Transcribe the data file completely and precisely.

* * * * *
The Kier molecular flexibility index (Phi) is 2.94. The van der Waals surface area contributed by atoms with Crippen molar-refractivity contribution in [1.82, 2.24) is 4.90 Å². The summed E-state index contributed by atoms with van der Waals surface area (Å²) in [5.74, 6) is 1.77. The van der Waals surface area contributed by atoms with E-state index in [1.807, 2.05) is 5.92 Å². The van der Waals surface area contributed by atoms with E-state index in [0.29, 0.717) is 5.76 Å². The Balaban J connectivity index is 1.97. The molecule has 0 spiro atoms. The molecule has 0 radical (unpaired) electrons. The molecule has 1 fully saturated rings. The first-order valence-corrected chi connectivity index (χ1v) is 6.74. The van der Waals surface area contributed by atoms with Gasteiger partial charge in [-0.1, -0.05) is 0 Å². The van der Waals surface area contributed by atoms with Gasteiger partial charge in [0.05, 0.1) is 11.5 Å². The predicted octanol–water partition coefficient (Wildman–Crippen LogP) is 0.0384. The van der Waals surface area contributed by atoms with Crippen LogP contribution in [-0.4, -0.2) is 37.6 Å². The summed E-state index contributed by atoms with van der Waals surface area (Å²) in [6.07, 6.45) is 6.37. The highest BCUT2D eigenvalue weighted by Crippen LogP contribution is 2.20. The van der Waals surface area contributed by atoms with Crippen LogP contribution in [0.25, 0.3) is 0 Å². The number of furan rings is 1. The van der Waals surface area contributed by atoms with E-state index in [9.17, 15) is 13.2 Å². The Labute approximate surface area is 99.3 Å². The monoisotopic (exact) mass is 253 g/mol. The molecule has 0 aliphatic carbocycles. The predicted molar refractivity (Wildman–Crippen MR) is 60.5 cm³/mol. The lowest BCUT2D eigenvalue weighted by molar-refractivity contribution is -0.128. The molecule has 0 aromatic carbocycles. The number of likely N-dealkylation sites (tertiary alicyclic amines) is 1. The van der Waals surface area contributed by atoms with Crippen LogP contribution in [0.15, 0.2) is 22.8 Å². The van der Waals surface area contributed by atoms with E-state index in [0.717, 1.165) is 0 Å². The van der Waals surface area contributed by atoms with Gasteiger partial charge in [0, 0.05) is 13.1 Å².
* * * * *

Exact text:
The Kier molecular flexibility index (Phi) is 2.94. The van der Waals surface area contributed by atoms with Crippen molar-refractivity contribution in [1.82, 2.24) is 4.90 Å². The summed E-state index contributed by atoms with van der Waals surface area (Å²) in [5.74, 6) is 1.77. The van der Waals surface area contributed by atoms with E-state index in [1.807, 2.05) is 5.92 Å². The van der Waals surface area contributed by atoms with E-state index in [0.29, 0.717) is 5.76 Å². The Balaban J connectivity index is 1.97. The molecule has 0 spiro atoms. The molecule has 0 radical (unpaired) electrons. The molecule has 1 fully saturated rings. The first-order valence-corrected chi connectivity index (χ1v) is 6.74. The van der Waals surface area contributed by atoms with Gasteiger partial charge in [-0.1, -0.05) is 0 Å². The van der Waals surface area contributed by atoms with Gasteiger partial charge in [0.05, 0.1) is 11.5 Å². The predicted octanol–water partition coefficient (Wildman–Crippen LogP) is 0.0384. The van der Waals surface area contributed by atoms with Crippen LogP contribution in [-0.4, -0.2) is 37.6 Å². The summed E-state index contributed by atoms with van der Waals surface area (Å²) in [6.07, 6.45) is 6.37. The highest BCUT2D eigenvalue weighted by Crippen LogP contribution is 2.20. The van der Waals surface area contributed by atoms with Crippen LogP contribution in [0.25, 0.3) is 0 Å². The number of furan rings is 1. The van der Waals surface area contributed by atoms with E-state index in [9.17, 15) is 13.2 Å². The Labute approximate surface area is 99.3 Å². The monoisotopic (exact) mass is 253 g/mol. The molecule has 0 aliphatic carbocycles. The predicted molar refractivity (Wildman–Crippen MR) is 60.5 cm³/mol. The lowest BCUT2D eigenvalue weighted by molar-refractivity contribution is -0.128. The molecule has 0 aromatic carbocycles. The number of likely N-dealkylation sites (tertiary alicyclic amines) is 1. The van der Waals surface area contributed by atoms with Crippen LogP contribution in [0.15, 0.2) is 22.8 Å². The van der Waals surface area contributed by atoms with E-state index in [0.717, 1.165) is 0 Å². The van der Waals surface area contributed by atoms with Gasteiger partial charge in [0, 0.05) is 13.1 Å².